FIGS. 1 and 2 show prior art processing steps as taught in U.S. Pat. No. 3,853,715.
FIGS. 3-7 show the sequential processing steps for the elimination of undercutting during chemical etching according to the present invention.
FIG. 1 shows an electroplated sheet being processed whereby substrate 1 of silicon dioxide, glass or other similar self-supporting insulating material is caused to support a thin layer of adhesion metal 2, such as chromium, titanium, tantalum, tungsten, niobium, vanadium or zirconium. Such adhesive metal 2 is used primarily to make the main metal of interest such as Ni--Fe alloy, referred to as the anodic metal, adherant to the substrate. Since one cannot readily electroplate or electrolessly plate on such adhesion layer, it is desirable to sequentially metallize the adhesion layer 2 with readily plateable metal 3, such as Au, Pt, Pd, Cu, Ni, Ni--Fe or with a metal alloy. Such adhesion layer 2 and conductive layer 3 can be applied by sputtering, evaporating, or in any other manner.
According to the prior art, at this stage of the processing sequence, photoresist 7 and 17 is deposited by conventional lithographic techniques and the anodic material 6 such as Permalloy is deposited.
After the plating of the Permalloy layer 6, another photoresist layer 8 is applied by conventional photolithographic techniques to the top of anodic metal 6. The excess anodic material shown as areas 4 and 5 of FIG. 1 is then etched away, FeCl3 being a suitable etchant for Ni--Fe, the photoresist borders 7, 17 and 8 encapsulating the anodic material.
The prior art teaches that the photoresist prevents the active metal such as Ni--Fe from being etched, while in the presence of cathodic metal, such as chromium, titanium, gold, etc. After the more active metal 6 was etched with FeCl3, it is taught that the plating base metal 3 and adhesion layer 2 are etched with suitable chemical etchants. As stated previously, however, it has been discovered that etchants used to remove non-wanted anodic areas 4 and 5 together with plating base metal 3 and adhesion layer 2 laterally etch layers 2 and 3 below photoresist boundary areas 7 and 17 causing serious undercutting and loss of sharp edge etching as shown in FIG. 2 at 9 and 10. Once lateral etching begins, photoresist areas 7 and 17 lose their adhesion to supporting layers 2 and 3, which further aggrevates the problem. Furthermore, because of the difference in electrochemical potentials between the adhesion metal layer 2, such as titanium, and the anodic metal, such as Ni--Fe, a battery is formed as soon as the adhesive metal layer is exposed to the etchant, and the etch rate of the Ni--Fe is increased to such an extent that it makes control of the etching process very difficult if not impossible.
In order to overcome these difficulties, reference is made to FIGS. 3-7. FIG. 3 shows the processing which would be substantially equivalent to the prior art at an equivalent point in its processing cycle. More specifically, upon adhesive metal layer 2 and plateable metal layer 3 has been applied a very narrow border of photoresist shown as elements 15, 16. The anodic layer is then deposited upon metal layer 3 as a uniform coating shown as regions 4, 5 and 6. It is region 6 which is intended to be the pattern of interest as the final product and its configuration is defined by the very narrow self-supporting border of photoresist 15, 16.
Unlike the prior art, the border of photoresist 15, 16 is now removed by any well known technique, thus exposing adhesive metal layer 2 and plateable metal layer 3 selectively in those areas which were defined by the very narrow self-supporting border of photoresist. As shown in FIG. 4, adhesive metal layer 2 and plateable metal layer 3 are selectively removed by any well known technique, such as by sputter etching or ion milling, resulting in voids 11 and 12 extending all the way to base 1 at 13, 14. These voids, preferably approximately 0.1 to 0.2 mils wide, define the final pattern or patterns of anodic material, which will become, for example, the pole pieces of thin film magnetic heads.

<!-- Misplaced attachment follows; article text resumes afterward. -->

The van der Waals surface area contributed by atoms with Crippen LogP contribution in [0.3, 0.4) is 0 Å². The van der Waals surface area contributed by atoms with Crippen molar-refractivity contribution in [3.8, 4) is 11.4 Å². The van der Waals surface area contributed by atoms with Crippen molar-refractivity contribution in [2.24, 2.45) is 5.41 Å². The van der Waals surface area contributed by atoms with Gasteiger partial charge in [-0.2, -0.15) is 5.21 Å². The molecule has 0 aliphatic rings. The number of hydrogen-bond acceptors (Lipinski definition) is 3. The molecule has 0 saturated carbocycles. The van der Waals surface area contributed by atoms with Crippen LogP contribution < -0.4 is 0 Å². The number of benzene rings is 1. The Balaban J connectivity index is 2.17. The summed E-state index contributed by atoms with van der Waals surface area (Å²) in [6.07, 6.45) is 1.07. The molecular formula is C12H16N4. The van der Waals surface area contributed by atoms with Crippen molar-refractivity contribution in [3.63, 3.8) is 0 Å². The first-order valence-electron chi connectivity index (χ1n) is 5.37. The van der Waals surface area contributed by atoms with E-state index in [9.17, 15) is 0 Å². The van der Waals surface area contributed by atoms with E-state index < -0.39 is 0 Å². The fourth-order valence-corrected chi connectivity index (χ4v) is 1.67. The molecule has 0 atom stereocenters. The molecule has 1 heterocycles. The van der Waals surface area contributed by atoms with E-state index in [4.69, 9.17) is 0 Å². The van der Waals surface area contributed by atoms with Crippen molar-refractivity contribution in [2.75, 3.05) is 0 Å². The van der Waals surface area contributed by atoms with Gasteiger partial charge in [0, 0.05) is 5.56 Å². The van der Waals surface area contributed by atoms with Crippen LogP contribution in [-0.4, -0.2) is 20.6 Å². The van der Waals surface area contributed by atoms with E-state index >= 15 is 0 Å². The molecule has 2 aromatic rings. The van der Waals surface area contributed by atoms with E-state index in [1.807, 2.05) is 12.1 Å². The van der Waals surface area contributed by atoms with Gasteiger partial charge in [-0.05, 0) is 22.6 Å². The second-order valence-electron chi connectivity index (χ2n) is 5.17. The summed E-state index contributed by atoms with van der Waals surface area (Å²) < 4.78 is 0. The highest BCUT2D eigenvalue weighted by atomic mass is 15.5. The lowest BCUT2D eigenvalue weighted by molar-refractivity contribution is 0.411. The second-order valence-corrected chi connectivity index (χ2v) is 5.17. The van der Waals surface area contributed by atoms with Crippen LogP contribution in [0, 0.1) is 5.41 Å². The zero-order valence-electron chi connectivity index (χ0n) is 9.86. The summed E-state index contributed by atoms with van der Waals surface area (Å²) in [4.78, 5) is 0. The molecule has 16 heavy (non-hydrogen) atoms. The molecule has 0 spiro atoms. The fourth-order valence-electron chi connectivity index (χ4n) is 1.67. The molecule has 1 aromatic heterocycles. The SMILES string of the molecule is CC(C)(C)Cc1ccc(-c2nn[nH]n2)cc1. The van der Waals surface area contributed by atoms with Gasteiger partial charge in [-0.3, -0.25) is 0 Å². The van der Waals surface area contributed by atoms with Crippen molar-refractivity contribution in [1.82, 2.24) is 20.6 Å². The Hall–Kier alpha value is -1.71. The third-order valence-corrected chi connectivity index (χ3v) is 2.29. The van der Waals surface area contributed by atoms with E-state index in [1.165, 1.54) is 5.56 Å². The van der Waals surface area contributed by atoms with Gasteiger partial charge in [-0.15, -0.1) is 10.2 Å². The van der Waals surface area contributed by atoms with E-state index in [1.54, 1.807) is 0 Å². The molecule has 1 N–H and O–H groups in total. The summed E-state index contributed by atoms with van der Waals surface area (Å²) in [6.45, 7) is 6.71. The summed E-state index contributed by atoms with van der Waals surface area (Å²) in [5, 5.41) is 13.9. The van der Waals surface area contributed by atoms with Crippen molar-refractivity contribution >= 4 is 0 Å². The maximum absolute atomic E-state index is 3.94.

The voids 11, 12 are filled with photoresist 8 which is caused to completely encapsulate anodic material 6 on three sides with the fourth side of this region being encapsulated by inert base 1.
As shown in FIG. 5, photoresist 8 can extend slightly beyond filled voids 11, 12. The excess anodic material 4, 5, such as electrodeposited Permalloy, is then etched away, FeCl3 being a suitable etchant for Fe--Ni alloy. Plating base metal 3 and adhesive layer 2 can be etched with suitable chemical etchants. Because photoresist 8 is in physical contact with support base 1, the etching of areas 4 and 5, as well as layers 2 and 3, does not in any way adversely effect the sharp edge integrity of the anodic metal or support layers 2 and 3 located within the boundaries defined by photoresist 8 (FIG. 6). The photoresist material 8 is lastly removed by any well known technique resulting in the final sharp-edge pattern, unattainable in the prior art (FIG. 7).
The teachings of U.S. Pat. No. 3,853,715 including preferred photoresist materials as well as etchants are hereby incorporated by reference herein. While the invention has been particularly shown and described with reference to preferred embodiments thereof, it will be understood by those skilled in the art that the foregoing and other changes in form and details may be made therein without departing from the spirit and scope of the invention.
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|U.S. Classification||428/611, 204/192.2, 360/122, 216/22, 216/48, 205/135, 216/66, 205/667, 204/192.32|
|International Classification||H01F41/34, H05K3/38, G11B5/31, H05K3/10, H05K3/06|
|Cooperative Classification||G11B5/3163, H05K3/388, G11B5/3116, H01F41/34, H05K3/064, H05K3/108, H05K2203/0597, Y10T428/12465|
|European Classification||H05K3/06B3, H01F41/34|
|Oct 9, 1984||CC||Certificate of correction|
|Dec 4, 1987||FPAY||Fee payment|
Year of fee payment: 4
|Oct 24, 1988||AS||Assignment|
Owner name: UNISYS CORPORATION, A DE CORP., PENNSYLVANIA
Free format text: ASSIGNMENT OF ASSIGNORS INTEREST.;ASSIGNOR:UNISYS PERIPHERALS CORPORATION FMA MEMOREX CORPORATION, A CORP. OF CA;REEL/FRAME:005320/0679
Effective date: 19881014
|Nov 25, 1991||FPAY||Fee payment|
Year of fee payment: 8
|Jan 16, 1996||REMI||Maintenance fee reminder mailed|
|Jun 9, 1996||LAPS||Lapse for failure to pay maintenance fees|
|Aug 20, 1996||FP||Expired due to failure to pay maintenance fee|
Effective date: 19960612